Setting up the marquee stall takes 2 days – Mr Wolf and I go early to put the structure up, then I do another days set up before the event officially opens on the Wednesday.  It is a long event, running for 5 days, so once you add in the set up days, I am pretty much camping for a week. It might sound fun, and it is. It is also hard going and by the end of it I could sleep for a month, every nail is broken, everything I eat tastes of tank dust and I am fed up of green (my favourite colour)!

Once all the hard work is done we met lots of lovely people.  Retrochick came and tracked me down and we had a wee chat – sorry we didn’t have longer lovely! I hope we meet again soon. And the gorgeous Natasha and Jay stopped by for some scarf shopping, and a couple of safety pins!
It was the Fleur dresses first outing and it was loved by all that saw it.  My good friend Jenny who helps on the stall wore hers for 3 days (with washes in between of course) and with her demonstration (“look, pockets!”) curvy and petite girls alike were thrilled to see such a pretty number to purchase. One such customer is this happy gal pictured here with our Jenny on the right. Two blonde bombshells together – WOW!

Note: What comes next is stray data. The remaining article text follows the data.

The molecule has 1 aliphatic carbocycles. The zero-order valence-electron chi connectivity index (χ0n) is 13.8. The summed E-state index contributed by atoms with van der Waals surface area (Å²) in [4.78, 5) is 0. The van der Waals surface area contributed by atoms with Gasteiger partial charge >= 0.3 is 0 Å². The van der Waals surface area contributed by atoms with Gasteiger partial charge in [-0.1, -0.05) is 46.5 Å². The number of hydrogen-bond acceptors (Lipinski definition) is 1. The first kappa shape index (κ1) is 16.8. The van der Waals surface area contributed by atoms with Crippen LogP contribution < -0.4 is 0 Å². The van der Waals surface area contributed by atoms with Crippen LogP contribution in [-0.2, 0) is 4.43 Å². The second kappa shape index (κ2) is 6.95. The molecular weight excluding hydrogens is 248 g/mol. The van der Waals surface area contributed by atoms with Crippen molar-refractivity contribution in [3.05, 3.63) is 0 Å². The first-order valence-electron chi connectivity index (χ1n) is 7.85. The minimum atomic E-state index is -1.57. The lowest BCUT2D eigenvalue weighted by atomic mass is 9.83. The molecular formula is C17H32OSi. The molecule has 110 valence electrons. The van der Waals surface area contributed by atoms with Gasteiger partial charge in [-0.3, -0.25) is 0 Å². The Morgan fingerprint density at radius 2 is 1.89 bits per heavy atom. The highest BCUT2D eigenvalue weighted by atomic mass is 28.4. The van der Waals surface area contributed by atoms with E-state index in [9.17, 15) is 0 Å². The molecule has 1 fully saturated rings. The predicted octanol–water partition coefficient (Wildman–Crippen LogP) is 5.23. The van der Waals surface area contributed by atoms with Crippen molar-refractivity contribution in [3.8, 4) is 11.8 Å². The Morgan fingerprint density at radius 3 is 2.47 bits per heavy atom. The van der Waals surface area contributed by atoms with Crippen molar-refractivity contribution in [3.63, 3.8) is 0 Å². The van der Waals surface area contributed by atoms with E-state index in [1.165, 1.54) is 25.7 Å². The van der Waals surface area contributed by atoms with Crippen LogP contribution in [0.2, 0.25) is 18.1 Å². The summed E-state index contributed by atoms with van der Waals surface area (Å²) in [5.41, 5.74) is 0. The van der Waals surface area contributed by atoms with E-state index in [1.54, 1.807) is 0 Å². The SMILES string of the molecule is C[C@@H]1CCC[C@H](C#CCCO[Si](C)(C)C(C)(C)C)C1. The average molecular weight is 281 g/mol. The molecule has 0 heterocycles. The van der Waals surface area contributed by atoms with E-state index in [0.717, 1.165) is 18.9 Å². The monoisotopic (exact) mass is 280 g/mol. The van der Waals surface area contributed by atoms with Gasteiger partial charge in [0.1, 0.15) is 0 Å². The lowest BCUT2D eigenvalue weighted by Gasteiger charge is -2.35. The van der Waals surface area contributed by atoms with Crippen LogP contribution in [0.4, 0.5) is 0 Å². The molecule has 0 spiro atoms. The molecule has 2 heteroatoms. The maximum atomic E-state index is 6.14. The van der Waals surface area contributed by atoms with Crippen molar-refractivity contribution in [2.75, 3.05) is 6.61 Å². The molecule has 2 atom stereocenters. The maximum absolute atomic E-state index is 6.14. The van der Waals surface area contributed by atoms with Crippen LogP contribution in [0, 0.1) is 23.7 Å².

Here is Jenny and I lined up with Doll-face who stood in for Fleur! (Fleur is about the same height, but much cleverer). We didn’t mind wearing the same dress, as we had a number of handsome men in uniform stop by for a photo with us – heh heh.. – send me the pics boys!

The ravishing Kitten von Mew came by and oozed her sleek self into one of my Mary dresses. (These are old stock BTW, so have not been living on the website). She wore it to dance in and stunned some of the military men (well, everything else was khaki, coated in a sheen of dust, so did she had an extra advantage, being A: clean and B: in red, not to mention the fact that she is sunny and gorgeous too)

Kitten's work this weekend was extra special as it is the first where she has sung live.  Her bird in a cage number is really wonderful. Such props! Such attention to detail! While lurking out backstage (see below) I took a snap of kittens outfit, it looks like she just melted into the box. Check out those shoes! (I did say to her... “excuse me Miss, I think you stepped on a chicken” heh heh.)